Thursday, April 20, 2017

Loaded Potato Salad

I'm going to be backtracking a bit to try to catch up on what was missed during my absence from blogging over the past month! I know I posted our Easter Sunday highlights in my last post, but would like to reflect back to a few days before to talk about our family tradition for Holy Thursday and the beginning of the Pascal Triduum.

Every year on Holy Thursday, we recreate the Last Supper of Our Lord through a bit of role-play. We make some unleavened bread, pour some grape juice (for the kids) or Port (for the adults, and read from the corresponding passages from the bible together while using the physical prompts as visuals to (hopefully) make the story more real for the little ones. Paul also gets the foot bath out and washes the feet of each member of the family, imitating the act of humility that Christ himself performed the night before his death.

This year, we thought the kids were old enough to get a little more involved in the role playing. We asked each of them to pick a disciple to play. Matthew immediately raised his hand and excitedly declared himself to be Simon Peter. When we asked Emma whom she wanted to play, she immediately replied: "Jesus!" I had to explain to a very disappointed Emma that Paul would be playing the role of Jesus in our narrative. She was very disappointed but finally picked the Apostle Matthew as her second choice. Paul dubbed Lucy the Apostle John, for she is his "beloved one." Pretty cute. And we were ready to begin.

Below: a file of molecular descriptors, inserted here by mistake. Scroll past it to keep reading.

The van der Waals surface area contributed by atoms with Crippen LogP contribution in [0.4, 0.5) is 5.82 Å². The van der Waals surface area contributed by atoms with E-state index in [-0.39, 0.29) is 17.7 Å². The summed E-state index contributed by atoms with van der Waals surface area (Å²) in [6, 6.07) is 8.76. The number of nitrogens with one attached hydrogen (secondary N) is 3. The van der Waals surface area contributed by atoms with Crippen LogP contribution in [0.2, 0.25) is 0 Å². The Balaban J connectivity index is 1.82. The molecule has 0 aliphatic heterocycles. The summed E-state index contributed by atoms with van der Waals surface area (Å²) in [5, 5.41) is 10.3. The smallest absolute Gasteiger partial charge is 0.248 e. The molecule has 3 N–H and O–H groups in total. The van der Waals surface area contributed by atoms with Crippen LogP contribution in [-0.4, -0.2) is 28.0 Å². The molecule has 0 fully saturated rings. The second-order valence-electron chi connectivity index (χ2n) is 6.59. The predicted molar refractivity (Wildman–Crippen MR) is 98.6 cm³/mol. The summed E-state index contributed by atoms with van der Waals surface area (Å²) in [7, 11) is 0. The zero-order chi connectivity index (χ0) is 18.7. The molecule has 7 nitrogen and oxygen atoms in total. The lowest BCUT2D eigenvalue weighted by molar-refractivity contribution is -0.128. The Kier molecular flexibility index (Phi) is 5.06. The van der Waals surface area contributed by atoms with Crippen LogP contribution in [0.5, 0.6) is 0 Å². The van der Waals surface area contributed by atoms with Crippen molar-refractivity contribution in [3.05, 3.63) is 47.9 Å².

We began with the washing of the feet. One by one, the kids sat on the chair to have their feet washed. Lucy was a little nervous at first, but after her first foot was cleaned she quickly offered her second fat foot so it obviously wasn't too displeasing to her. When it came time for Matthew's turn, he accurately remembered his role as Simon Peter and refused a foot washing.

"My feet are so dirty! I should be washing your feet! You should not wash mine Jesus!"
"But Peter," Paul (as Jesus) responded, "I have to wash your feet. It is part of the plan."
"Then WASH ALL OF ME! MY HEAD! MY SHOULDERS! MY STOMACH!" Matthew as Simon Peter declared, a bit too loudly, while writhing on the floor. At this point, Simon Peter received a little pep talk about not getting too carried away and afterwards he willingly sat to have his feet washed.